The Best And Worst Countries For Pricing Carbon Pollution

December 1, 2016



When you eat a whole pint of ice cream in one sitting, you may feel the impact of overindulging, and – if you do it often enough without enough trips to the gym – eventually you’ll see it on your waistline.  That’s just cause and effect, and you’re better off not trying to fight it.

Really, it’s a good thing, because it acts as a natural buffer preventing us from going overboard with the good stuff. But when it comes to pollution in our atmosphere, the cause and effect isn’t quite as clear. Unlike dealing with the all too real impact of taking down too many pints of ice cream, carbon emissions and other pollutants don’t initially have as clear of a cause and effect. This has resulted in polluters who have a serious case of the munchies who aren’t feeling the consequences!


From Calories to Carbon

One particular pollutant we hear about time and time again: carbon pollution (CO2). From coal plants to tailpipes, carbon emissions are coming from so many parts of our society but with little consequence to those who are profiting from them, while driving the impacts of climate change. By putting a price on carbon emissions, we send a clear message to fossil fuel companies’, letting them know our climate isn’t theirs for profit.

Meanwhile the resulting  revenues can be used to invest in renewable energy, community development, or however else government sees fit. Everyone’s a winner! We’re firm believers in carbon pricing, and even introduced our own carbon tax for our company.

While a carbon pollution tax is just one form of a pricing solution, there are many flavors of carbon pricing including others such as carbon cap and trade (we won’t get into the weeds here, but check out this amazing video for an explanation). Last year, various carbon pricing schemes around the world were valued at over $50 billion!


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Does Your Country Make Polluters Pay?

An illuminating report by the OECD (Organization for Economic Cooperation and Development) ranked 41 of the world’s major countries in terms of carbon pricing and holding polluters accountable. As you’d expect, some countries are doing better than others.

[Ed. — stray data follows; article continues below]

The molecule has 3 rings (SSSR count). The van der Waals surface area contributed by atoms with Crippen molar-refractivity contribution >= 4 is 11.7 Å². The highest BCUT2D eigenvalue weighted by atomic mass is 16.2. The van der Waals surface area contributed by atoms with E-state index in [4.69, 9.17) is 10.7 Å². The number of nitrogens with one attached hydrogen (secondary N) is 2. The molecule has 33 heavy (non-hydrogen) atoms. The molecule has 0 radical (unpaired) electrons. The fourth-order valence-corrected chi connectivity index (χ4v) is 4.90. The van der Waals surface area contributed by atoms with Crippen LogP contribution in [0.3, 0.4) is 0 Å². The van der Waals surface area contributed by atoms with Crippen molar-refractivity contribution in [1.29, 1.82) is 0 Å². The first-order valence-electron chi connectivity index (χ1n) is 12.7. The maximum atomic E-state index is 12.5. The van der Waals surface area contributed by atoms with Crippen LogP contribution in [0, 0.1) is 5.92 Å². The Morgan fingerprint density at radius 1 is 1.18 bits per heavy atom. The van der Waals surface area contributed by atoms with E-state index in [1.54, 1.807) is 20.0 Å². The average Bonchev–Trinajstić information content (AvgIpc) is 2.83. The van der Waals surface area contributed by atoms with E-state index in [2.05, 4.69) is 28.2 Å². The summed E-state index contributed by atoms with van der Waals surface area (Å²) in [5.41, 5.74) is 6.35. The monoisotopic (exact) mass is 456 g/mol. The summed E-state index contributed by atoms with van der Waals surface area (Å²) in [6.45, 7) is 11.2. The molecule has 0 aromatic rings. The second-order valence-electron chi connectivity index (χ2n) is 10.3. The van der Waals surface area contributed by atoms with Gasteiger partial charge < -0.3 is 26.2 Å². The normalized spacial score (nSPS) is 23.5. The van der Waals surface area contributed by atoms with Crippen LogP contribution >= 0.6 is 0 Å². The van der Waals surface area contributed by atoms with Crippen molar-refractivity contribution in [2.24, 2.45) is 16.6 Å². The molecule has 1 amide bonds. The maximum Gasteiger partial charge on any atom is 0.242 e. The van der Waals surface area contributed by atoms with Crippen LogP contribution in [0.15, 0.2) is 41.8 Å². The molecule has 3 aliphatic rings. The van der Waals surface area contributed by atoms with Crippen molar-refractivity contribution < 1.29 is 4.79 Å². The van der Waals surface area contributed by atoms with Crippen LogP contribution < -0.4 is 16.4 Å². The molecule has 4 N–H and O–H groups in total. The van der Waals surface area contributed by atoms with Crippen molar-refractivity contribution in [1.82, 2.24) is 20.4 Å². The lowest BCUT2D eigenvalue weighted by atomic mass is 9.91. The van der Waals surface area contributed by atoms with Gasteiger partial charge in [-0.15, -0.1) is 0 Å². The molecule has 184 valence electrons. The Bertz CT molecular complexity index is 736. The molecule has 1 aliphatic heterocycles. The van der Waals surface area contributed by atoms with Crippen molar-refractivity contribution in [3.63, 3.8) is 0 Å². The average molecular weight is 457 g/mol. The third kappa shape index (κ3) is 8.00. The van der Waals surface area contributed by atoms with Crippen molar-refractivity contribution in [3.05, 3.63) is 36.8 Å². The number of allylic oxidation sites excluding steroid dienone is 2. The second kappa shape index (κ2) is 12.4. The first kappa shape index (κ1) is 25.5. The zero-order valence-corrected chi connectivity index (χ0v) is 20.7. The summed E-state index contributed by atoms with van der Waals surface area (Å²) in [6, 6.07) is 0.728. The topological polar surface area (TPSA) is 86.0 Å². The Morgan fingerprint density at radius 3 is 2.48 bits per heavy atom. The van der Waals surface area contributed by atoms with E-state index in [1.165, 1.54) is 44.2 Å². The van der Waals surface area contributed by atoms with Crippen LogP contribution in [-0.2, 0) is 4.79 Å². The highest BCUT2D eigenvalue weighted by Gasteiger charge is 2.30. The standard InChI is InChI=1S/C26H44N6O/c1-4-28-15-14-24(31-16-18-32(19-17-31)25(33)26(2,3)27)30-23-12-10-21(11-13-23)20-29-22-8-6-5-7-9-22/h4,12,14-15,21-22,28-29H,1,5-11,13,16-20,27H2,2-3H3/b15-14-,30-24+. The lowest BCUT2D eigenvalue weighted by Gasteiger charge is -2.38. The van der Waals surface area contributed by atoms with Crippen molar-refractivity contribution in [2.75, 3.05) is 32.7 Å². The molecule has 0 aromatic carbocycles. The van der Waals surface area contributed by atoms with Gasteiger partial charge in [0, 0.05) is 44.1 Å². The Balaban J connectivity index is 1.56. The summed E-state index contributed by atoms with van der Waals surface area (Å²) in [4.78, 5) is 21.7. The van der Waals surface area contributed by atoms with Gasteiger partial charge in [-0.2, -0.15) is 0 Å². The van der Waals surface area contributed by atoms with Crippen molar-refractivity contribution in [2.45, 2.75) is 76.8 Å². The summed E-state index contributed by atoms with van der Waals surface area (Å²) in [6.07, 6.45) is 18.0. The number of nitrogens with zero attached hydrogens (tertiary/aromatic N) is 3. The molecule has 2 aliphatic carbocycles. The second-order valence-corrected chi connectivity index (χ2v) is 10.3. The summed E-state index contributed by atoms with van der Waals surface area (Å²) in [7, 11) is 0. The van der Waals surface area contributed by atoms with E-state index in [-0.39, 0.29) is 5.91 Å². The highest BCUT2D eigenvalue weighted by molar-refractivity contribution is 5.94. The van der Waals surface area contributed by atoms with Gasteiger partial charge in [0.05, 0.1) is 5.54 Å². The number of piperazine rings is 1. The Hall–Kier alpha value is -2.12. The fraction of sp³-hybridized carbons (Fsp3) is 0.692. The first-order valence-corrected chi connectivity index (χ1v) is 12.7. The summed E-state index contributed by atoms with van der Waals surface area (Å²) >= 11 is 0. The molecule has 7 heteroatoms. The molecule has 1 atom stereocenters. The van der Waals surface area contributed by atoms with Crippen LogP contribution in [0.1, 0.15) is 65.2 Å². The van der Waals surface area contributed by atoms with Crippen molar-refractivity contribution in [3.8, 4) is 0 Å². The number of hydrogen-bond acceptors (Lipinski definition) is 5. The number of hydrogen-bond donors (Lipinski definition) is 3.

Here’s a quick round up of countries making polluters pay the most:


The Netherlands

Climate junkies will be unsurprised to find the Netherlands heading up the list of countries with ambitious climate policy. At a cost of €54.63 per tonne of CO2 emitted, it holds a clear global lead on aggressive carbon pricing.



It’s also no shock to find Scandinavian countries living up to their progressive reputation. Of these, Denmark ranks first with a carbon price of €47.4 per tonne, with Norway a close second at €46.74, Sweden coming in third at €30.66, followed by Finland at €23.74.



Not content with just producing excellent chocolate, classy watches, and world-class tennis players, Switzerland has opted for an equally competitive approach to carbon taxation. At €31.47 per ton of CO2, it’s up there with the globe’s big-hitters.



Although Canada isn’t doing well by European standards, its paltry carbon price of €3.38 per tonne is still nearly fives times as high as the US. However, all that is set to change, with plans to introduce nationwide carbon taxation by 2018. Oh, Canada!


Bringing Up the Rear

No surprises to find the world’s largest two polluters lurking at the back of the pack, hoping nobody notices. We see you, US and China! Despite churning out 38% of global greenhouse emissions, US carbon pricing is at an incredibly low €0.76 per tonne, with an only slightly less woeful figure of €1.55 from China. These should not be construed as proper carbon pricing, but more so taxes to the consumer that we’re all used to paying at the gas pump.


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Sign The Petition for Clean Energy!


Didn’t see your country? Check out the full report, here.


If You’ve Got It, Spend It!

Across the world, we’re making our way towards economies that value clean, healthy air and our environment, and make polluters pay. In places that are ahead of the curve, there are various schools of thought on how to spend carbon revenues. In British Columbia, Canada, which introduced carbon taxing back in 2008, the funds go towards cutting corporate and income taxes. In Europe, the lion’s share of revenues go towards supporting clean energy and other climate-friendly initiatives. While in California – forward-looking as ever – the money goes to programs aimed at reducing greenhouse gas emissions, with a caveat that a quarter of the revenues must benefit disadvantaged communities.


Paying for Pollution

Whatever we spend the revenue on, one thing is certain: we can no longer continue burning carbon with little or no thought to how it destroys all of the benefits of a healthy environment. There’s an ecological debt to pay, and sooner or later we’ll all be shelling out!

Taxing emissions is a step in the right direction, but in the long run, we’re all for eliminating them altogether!  Join us and let’s consign our dependence on fossil fuels to the history books by demanding our world leaders transition to 100% renewable energy by 2050!